Unsupervised Classification
Clustering algorithms used for the unsupervised classification of remotely sensed data, generally, vary according to the efficiency with which the clustering takes place. An example of a conceptually simple but not necessarily efficient clustering algorithm has been used below to demonstrate the fundamental logic of unsupervised classification known as CLUSTER. This algorithm operates in a two-pass mode. In the first pass, the algorithm sequentially builds class clusters. In the second pass, a minimum-distance classifier is applied to the whole data set on a pixel-by-pixel basis, where each pixel is assigned to one of the mean vectors created in pass 1.

CLUSTER Algorithm
Pass 1: Cluster Building During the first pass, the analyst may be required to supply four types of information: (i) R, radius of the cluster, (ii) C, a distance parameter for merging clusters, (iii) N, the number of pixels to be evaluated between each merging of the clusters, and (iv) Cmax, the maximum number of clusters to be identified by the algorithm.

CLUSTER Algorithm
To start the process of building of cluster centres, the first pixel of the image is considered to be the cluster centre of the first class. Then the second pixel is taken up and its membership for the first cluster is found by computing the distance between this point and the cluster centre of class 1. If the distance between the pixel and the cluster centre of class 1 is less than or equal to R, then this pixel belong to class 1. Now the class 1 has two points within its cluster and the cluster centre of class 1 is modified by taking the average value of both the pixels.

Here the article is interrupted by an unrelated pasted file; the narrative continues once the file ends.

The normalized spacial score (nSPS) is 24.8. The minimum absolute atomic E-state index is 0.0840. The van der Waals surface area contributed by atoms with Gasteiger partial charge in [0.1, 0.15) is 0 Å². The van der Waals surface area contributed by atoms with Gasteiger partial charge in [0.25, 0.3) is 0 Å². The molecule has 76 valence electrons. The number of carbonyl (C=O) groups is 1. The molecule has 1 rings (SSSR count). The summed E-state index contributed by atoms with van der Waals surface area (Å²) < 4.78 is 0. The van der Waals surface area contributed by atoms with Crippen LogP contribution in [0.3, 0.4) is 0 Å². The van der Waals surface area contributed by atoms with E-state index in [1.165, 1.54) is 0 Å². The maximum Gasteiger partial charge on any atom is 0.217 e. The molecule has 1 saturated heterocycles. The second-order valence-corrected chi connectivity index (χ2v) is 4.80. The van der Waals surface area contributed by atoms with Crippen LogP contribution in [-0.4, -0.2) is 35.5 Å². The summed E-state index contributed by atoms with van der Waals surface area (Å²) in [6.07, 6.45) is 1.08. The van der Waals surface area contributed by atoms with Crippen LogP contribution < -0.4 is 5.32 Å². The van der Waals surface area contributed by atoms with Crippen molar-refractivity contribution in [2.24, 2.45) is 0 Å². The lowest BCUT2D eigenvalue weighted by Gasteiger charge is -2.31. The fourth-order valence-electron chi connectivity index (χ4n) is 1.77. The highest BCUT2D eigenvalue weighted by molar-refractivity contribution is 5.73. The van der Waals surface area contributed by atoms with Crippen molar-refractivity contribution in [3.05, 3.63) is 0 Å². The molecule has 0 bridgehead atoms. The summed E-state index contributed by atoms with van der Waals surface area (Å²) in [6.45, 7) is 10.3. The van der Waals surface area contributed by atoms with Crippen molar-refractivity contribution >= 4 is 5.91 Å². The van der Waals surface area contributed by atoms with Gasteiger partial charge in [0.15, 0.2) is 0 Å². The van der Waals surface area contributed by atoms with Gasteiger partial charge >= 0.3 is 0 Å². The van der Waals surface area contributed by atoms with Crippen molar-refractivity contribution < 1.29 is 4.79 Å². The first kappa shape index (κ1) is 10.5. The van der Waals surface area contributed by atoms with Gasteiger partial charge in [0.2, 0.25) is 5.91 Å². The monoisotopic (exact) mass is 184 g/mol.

30

Band 2 Brightness Values

20

Pixel 2 (20. 20) Pixel 3 (30. 20)

10

Pixel 1 (10. 10)

0 0 10 20 30 40

Band 1 Brightness Values

30

Band 2 Brightness Values

20

Pixel 2 (20. 20)

10

Pixel 1 (10. 10)

0 0 10 20 30 40

Band 1 Brightness Values

30

Band 5 Brightness Values

20

R=15

10

Cluster #1 after 1st iteration (15,15)

0 0 10 20 30 40

Band 4 Brightness Values

CLUSTER Algorithm
Now the third pixel is taken up for examination. If the distance between this pixel and the cluster centre of class 1 less than or equal to R, then the pixel belongs to class 1. Adjust the cluster centre of class 1 by taking the average values of all the three pixels. If the distance of the third pixel exceeds the distance R, then this pixel does not belong to the class 1, hence this pixel now becomes the cluster centre of a new class i.e. class 2.

30

Band 5 Brightness Values

20